- The Washington Times - Tuesday, August 1, 2017

Veterans Affairs Secretary David Shulkin said Tuesday that John Kelly’s new role as chief of staff is a true reset for the Trump administration.

“I think that this is a reset. I think that this is a White House that is dealing with so many issues and trying to move so quickly that it’s taking a while to learn the best way in which to organize itself internally, and to represent itself externally. And I think we now are on the right path, and I think everybody’s committed to making sure that we support both Chief of Staff Kelly and the President,” Mr. Shulkin said on “The Hugh Hewitt Show.”

Mr. Shulkin also said he believes the cabinet will start meeting more frequently now that Mr. Kelly is running the staff operations inside the White House, adding that President Trump mentioned that at Monday’s cabinet meeting.

“I do believe that the cabinet will probably start getting together on a more regular basis, and get together on a more frequent basis. That is one of the things that the President talked about yesterday, and one of the pieces of order that I believe that Secretary Kelly, and now Chief of Staff Kelly, will be bringing to the table,” he said.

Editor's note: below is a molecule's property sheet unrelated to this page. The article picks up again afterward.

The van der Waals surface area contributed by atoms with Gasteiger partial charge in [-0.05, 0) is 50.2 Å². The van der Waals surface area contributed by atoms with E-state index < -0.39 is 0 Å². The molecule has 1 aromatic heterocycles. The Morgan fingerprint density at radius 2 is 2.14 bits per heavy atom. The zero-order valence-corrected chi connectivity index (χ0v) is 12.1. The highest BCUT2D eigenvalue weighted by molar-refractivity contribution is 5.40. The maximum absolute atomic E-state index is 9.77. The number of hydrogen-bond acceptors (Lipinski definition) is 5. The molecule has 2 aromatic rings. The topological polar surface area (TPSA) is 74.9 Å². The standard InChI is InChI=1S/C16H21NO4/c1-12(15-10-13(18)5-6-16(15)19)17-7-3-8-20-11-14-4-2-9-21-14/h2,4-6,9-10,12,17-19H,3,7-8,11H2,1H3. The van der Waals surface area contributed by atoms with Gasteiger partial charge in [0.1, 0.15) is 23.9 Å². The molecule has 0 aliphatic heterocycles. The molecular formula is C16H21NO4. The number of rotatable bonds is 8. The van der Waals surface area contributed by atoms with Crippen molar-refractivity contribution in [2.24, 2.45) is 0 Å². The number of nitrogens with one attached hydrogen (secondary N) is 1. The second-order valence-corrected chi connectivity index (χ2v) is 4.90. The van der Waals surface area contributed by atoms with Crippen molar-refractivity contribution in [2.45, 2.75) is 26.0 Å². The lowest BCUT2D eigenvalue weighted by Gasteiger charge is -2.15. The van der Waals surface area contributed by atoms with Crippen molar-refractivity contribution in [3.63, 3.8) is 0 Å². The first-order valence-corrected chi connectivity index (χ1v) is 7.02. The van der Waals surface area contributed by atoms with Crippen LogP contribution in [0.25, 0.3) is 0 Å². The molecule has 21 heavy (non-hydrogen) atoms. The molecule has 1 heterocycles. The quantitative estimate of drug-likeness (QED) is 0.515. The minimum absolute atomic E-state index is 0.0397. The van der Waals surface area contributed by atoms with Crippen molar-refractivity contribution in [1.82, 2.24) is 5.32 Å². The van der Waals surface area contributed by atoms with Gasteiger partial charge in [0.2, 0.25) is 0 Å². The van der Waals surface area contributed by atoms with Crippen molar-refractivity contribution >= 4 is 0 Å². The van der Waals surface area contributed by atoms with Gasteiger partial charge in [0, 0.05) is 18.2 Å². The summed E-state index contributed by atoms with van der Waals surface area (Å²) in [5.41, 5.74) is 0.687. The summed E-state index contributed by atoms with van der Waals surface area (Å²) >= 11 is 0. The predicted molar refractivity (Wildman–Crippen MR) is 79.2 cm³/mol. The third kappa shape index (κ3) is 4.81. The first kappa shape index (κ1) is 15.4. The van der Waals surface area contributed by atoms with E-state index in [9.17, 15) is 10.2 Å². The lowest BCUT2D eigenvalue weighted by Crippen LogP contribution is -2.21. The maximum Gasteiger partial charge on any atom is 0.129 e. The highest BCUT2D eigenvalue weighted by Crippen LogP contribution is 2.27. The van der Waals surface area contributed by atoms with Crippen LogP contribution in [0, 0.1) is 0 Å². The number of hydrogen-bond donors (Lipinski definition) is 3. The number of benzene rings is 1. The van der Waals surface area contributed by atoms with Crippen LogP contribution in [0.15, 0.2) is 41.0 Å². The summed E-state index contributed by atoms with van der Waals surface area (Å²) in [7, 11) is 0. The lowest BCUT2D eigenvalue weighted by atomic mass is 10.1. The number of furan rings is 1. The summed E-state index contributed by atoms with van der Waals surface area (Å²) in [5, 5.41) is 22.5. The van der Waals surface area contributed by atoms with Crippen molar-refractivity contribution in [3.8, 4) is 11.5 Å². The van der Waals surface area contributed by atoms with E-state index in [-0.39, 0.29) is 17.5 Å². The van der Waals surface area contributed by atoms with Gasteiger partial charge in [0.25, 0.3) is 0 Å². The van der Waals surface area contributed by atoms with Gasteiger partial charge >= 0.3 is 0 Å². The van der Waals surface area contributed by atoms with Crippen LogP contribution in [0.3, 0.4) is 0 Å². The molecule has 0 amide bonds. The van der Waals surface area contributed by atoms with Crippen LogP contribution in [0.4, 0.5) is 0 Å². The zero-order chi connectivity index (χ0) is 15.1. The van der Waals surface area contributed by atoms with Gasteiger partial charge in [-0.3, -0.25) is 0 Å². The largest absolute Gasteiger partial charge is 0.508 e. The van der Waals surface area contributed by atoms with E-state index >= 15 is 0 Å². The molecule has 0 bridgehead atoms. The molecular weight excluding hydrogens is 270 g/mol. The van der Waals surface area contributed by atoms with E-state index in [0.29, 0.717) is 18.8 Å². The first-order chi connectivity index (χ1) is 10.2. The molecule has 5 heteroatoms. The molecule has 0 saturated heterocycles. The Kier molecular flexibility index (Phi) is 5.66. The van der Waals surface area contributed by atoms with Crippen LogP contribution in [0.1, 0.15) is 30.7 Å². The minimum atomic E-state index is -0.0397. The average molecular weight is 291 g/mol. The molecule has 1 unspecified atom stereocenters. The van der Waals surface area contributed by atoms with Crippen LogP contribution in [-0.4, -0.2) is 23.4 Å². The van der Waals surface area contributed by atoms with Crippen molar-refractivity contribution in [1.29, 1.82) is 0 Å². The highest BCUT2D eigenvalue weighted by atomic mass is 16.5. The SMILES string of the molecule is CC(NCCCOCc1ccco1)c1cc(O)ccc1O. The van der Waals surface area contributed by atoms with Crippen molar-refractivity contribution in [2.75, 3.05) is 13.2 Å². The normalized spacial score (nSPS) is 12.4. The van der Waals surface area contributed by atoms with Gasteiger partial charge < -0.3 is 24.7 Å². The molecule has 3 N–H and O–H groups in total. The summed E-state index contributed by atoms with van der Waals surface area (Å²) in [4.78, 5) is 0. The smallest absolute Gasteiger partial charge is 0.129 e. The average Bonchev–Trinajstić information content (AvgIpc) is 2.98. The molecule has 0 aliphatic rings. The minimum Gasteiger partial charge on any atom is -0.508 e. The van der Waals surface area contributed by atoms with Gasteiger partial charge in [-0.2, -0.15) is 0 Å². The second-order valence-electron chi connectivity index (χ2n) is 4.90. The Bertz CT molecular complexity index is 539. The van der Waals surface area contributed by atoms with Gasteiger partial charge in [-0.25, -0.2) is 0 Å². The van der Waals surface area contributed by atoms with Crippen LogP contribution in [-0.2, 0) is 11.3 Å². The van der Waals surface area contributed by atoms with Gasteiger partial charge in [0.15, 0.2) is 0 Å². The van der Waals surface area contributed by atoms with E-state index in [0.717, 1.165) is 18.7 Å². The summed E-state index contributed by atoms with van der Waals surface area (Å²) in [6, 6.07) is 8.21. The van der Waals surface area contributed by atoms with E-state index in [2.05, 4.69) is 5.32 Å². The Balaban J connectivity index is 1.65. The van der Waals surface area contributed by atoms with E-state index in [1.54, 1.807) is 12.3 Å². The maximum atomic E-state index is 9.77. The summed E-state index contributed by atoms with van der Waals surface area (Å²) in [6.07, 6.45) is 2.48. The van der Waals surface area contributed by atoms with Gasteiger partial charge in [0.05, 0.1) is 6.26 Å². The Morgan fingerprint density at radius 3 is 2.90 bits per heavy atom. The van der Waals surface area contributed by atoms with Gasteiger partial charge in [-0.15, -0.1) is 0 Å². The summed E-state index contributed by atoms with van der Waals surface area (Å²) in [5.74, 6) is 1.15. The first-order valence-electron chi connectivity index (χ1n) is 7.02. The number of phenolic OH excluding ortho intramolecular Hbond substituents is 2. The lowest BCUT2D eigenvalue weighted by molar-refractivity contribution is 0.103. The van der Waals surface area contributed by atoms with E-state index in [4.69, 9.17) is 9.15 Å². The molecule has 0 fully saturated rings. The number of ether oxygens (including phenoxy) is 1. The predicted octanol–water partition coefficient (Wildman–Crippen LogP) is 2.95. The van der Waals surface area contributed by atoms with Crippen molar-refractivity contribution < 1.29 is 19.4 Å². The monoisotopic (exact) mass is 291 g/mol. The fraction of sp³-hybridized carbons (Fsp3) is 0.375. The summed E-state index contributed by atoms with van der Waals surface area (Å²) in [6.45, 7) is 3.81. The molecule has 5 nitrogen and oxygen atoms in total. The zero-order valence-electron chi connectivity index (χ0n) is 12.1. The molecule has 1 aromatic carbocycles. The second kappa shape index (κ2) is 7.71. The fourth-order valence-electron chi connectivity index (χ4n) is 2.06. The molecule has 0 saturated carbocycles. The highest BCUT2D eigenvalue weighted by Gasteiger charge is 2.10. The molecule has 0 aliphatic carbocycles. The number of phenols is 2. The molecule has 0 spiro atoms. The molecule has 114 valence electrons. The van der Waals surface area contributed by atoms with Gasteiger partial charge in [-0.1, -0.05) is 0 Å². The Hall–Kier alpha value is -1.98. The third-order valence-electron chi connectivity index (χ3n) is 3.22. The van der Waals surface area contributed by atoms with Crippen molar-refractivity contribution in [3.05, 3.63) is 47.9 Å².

At the Veterans Affairs Department, Mr. Shulkin said that the president’s order earlier this year — the Whistleblower Protection and Accountability Act — has already shown results. The law gives Mr. Shulkin more discretion on firing workers and protects those who report on problematic personnel.



“Since the President’s been in office, we’ve removed over 700 employees from the VA. In fact, I now publish on a weekly basis all of our disciplinary actions of firings or suspensions or demotions so that everyone can see and track our progress,” Mr. Shulkin said.

He added that such ability should be spread to other government agencies as well.

“I think every cabinet secretary wants to make sure that their workforce is accountable. And I think that that is something that should be looked at across government,” he said.

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